Hon Nguyen was born in 1951, and his Cambodian-born father was a Major in the Army of the Republic of Vietnam. During the war, he was a student in the University of Saigon, and remembers protesting American involvement because he thought it should be a South Vietnamese initiative. In 1972, he entered the Army as a Second Lieutenant. When he was in charge of young Soldiers, he always treated them with dignity and respect, a practice that would work to his advantage later. He was assigned to the Headquarters and Operations Center in Tay Ninh. He was on patrol when the war ended, and recalls changing into civilian clothes and trying to blend in to the civilian population. He then entered a “reeducation camp,” but his father had political connections, and he was only in the camp for a year. In 1978, he left Vietnam on a fishing boat and came to the United States.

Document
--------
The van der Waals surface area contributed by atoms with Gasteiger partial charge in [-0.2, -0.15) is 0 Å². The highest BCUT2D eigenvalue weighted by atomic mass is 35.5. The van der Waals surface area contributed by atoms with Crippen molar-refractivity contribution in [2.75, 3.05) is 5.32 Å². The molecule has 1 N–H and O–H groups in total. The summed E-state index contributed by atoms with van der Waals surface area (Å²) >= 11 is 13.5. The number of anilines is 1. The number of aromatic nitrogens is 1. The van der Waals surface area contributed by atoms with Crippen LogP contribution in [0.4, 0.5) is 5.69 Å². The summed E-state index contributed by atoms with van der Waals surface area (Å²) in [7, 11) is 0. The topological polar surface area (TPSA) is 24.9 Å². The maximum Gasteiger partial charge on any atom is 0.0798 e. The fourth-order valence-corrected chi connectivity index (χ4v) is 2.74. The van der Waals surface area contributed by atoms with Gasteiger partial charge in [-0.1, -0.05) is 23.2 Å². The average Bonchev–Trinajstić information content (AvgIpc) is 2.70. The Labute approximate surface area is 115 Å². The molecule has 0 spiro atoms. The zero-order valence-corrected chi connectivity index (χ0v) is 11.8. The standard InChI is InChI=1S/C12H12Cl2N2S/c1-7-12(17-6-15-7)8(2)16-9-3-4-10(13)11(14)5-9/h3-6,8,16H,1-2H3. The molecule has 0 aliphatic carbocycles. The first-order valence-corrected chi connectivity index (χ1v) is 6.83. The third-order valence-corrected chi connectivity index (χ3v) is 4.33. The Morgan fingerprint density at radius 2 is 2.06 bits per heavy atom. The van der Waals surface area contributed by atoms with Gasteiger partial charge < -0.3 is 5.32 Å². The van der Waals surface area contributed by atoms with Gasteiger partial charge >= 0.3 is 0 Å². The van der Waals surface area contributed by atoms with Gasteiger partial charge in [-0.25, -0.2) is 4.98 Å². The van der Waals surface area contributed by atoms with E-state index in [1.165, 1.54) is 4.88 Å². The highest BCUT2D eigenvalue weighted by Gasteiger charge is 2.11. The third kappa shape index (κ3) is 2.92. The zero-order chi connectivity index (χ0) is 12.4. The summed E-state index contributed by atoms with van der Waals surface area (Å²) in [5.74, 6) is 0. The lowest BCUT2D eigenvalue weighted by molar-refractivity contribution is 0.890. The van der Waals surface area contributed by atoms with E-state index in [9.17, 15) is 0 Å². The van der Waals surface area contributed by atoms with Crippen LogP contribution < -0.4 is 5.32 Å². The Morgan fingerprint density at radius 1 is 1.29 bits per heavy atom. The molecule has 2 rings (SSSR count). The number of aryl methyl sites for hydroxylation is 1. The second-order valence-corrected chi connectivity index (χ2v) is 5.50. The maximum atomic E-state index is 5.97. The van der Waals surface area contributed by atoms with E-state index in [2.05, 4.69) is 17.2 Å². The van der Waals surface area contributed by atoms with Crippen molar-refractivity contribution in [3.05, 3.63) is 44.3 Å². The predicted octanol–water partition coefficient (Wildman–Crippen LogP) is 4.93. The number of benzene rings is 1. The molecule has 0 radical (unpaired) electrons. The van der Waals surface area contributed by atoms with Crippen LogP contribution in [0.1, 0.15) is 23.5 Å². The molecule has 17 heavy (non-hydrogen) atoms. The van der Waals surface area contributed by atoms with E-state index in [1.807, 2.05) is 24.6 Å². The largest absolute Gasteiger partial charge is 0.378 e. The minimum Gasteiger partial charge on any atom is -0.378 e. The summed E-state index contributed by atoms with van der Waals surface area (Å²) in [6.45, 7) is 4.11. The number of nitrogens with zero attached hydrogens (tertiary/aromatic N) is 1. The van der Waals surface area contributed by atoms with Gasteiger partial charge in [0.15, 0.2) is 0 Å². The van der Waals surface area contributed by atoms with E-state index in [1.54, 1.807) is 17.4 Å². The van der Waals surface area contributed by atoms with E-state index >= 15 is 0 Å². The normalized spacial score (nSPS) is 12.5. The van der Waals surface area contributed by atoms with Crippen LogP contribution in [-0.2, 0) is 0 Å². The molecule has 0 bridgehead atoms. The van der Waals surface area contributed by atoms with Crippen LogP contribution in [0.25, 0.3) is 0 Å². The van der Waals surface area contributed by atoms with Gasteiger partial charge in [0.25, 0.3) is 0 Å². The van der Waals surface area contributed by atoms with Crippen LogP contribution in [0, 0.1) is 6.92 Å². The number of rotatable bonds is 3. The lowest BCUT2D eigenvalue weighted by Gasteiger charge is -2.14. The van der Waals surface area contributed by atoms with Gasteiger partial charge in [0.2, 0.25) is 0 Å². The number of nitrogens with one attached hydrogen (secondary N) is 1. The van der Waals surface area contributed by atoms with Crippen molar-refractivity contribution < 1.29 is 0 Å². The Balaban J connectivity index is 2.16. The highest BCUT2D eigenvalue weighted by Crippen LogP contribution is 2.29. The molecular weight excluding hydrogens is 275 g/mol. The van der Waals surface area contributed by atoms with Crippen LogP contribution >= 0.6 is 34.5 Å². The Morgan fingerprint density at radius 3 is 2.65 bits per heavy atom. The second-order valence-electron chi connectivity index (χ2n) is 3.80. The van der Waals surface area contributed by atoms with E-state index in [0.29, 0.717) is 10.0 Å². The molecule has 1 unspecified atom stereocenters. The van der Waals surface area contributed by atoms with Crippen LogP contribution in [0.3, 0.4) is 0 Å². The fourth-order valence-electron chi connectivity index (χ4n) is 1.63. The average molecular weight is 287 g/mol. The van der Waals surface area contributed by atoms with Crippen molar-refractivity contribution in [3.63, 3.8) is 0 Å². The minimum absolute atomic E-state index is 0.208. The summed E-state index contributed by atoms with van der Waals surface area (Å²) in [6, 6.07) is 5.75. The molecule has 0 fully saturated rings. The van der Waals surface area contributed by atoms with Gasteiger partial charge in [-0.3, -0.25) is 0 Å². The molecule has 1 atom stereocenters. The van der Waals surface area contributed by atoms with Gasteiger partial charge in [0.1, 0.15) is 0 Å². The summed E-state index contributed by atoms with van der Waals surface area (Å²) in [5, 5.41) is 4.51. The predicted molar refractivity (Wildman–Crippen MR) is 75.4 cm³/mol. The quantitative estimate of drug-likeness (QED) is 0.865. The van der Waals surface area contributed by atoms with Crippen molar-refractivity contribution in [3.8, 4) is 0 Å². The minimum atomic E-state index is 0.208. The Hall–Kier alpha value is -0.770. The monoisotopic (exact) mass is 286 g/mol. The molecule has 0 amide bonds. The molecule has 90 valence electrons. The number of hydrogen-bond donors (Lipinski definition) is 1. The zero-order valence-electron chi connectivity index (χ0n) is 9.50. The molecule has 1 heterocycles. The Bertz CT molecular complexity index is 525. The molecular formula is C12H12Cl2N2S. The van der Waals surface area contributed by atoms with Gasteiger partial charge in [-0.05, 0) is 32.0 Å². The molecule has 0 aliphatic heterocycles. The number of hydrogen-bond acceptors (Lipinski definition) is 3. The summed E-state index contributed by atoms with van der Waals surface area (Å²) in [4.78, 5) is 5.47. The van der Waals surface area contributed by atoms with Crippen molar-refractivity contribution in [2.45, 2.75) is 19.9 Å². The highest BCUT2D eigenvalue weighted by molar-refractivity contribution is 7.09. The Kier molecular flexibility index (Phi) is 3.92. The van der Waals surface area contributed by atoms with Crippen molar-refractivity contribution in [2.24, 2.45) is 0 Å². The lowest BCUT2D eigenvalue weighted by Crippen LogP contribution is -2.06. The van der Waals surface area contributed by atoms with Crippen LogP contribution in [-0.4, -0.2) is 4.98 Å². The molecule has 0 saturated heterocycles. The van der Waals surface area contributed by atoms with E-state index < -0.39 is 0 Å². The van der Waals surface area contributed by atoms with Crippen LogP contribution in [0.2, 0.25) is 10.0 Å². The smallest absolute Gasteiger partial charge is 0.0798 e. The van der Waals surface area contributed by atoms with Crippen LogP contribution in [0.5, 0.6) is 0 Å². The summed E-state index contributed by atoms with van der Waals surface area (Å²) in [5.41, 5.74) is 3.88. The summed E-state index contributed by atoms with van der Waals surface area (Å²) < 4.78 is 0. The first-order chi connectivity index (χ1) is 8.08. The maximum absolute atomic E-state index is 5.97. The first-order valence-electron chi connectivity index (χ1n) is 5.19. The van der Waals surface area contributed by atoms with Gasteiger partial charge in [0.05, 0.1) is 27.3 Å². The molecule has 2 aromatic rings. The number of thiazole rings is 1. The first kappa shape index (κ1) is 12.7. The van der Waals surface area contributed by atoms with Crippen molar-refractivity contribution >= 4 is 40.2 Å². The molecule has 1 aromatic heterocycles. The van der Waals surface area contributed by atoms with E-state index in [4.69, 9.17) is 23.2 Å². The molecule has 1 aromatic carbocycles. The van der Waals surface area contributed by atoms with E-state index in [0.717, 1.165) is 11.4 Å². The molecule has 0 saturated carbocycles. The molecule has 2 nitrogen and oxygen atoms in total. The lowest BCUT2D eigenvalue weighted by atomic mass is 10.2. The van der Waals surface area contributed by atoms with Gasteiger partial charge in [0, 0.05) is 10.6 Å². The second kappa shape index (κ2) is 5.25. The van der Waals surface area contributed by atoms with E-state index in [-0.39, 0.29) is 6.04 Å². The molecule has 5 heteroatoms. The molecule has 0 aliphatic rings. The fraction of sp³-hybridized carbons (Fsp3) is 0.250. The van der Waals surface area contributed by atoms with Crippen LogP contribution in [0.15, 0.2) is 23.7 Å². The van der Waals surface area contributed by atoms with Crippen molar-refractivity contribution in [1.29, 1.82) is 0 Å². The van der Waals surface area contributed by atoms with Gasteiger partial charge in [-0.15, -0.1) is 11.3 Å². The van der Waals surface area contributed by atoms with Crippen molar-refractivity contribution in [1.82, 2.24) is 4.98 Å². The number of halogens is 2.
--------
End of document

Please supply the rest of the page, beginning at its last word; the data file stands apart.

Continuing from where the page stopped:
In this interview, he talks about his childhood, growing up in an occupied country, attending university, and serving in the ARVN. He describes the terror of April 30, 1975, when South Vietnam was conquered, and fearing mass executions. He recalls being a laborer for the Vietnamese invasion of Cambodia in 1977, and seeing the killing fields. When he asked why the dead were not being buried, he was told that they would become good fertilizer for the rice fields. He discusses his journey to America, and how he eventually paid back the people who brought him here. Finally, he reflects on his service in the Army of the Republic of Vietnam.